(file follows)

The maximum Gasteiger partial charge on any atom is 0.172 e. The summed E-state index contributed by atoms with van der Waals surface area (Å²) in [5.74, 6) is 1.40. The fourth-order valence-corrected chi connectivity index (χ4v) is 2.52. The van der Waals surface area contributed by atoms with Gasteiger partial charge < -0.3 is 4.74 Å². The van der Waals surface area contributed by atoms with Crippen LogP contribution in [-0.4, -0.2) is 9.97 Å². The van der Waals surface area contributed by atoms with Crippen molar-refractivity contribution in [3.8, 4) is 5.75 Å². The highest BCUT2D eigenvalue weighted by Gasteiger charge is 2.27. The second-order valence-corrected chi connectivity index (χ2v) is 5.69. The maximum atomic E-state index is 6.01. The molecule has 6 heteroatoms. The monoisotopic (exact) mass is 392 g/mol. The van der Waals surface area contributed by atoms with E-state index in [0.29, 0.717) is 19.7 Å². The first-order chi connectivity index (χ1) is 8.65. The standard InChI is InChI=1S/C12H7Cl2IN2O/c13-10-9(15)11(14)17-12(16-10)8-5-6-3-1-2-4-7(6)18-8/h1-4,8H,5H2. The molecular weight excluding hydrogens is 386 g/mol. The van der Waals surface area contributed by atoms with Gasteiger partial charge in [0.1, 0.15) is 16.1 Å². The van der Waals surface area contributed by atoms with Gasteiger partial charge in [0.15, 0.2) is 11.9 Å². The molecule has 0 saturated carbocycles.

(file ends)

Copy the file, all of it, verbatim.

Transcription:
The maximum Gasteiger partial charge on any atom is 0.172 e. The summed E-state index contributed by atoms with van der Waals surface area (Å²) in [5.74, 6) is 1.40. The fourth-order valence-corrected chi connectivity index (χ4v) is 2.52. The van der Waals surface area contributed by atoms with Gasteiger partial charge < -0.3 is 4.74 Å². The van der Waals surface area contributed by atoms with Crippen LogP contribution in [-0.4, -0.2) is 9.97 Å². The van der Waals surface area contributed by atoms with Crippen molar-refractivity contribution in [3.8, 4) is 5.75 Å². The highest BCUT2D eigenvalue weighted by Gasteiger charge is 2.27. The second-order valence-corrected chi connectivity index (χ2v) is 5.69. The maximum atomic E-state index is 6.01. The molecule has 6 heteroatoms. The monoisotopic (exact) mass is 392 g/mol. The van der Waals surface area contributed by atoms with E-state index in [0.29, 0.717) is 19.7 Å². The first-order chi connectivity index (χ1) is 8.65. The standard InChI is InChI=1S/C12H7Cl2IN2O/c13-10-9(15)11(14)17-12(16-10)8-5-6-3-1-2-4-7(6)18-8/h1-4,8H,5H2. The molecular weight excluding hydrogens is 386 g/mol. The van der Waals surface area contributed by atoms with Gasteiger partial charge in [0.1, 0.15) is 16.1 Å². The van der Waals surface area contributed by atoms with Gasteiger partial charge in [0.15, 0.2) is 11.9 Å². The molecule has 0 saturated carbocycles.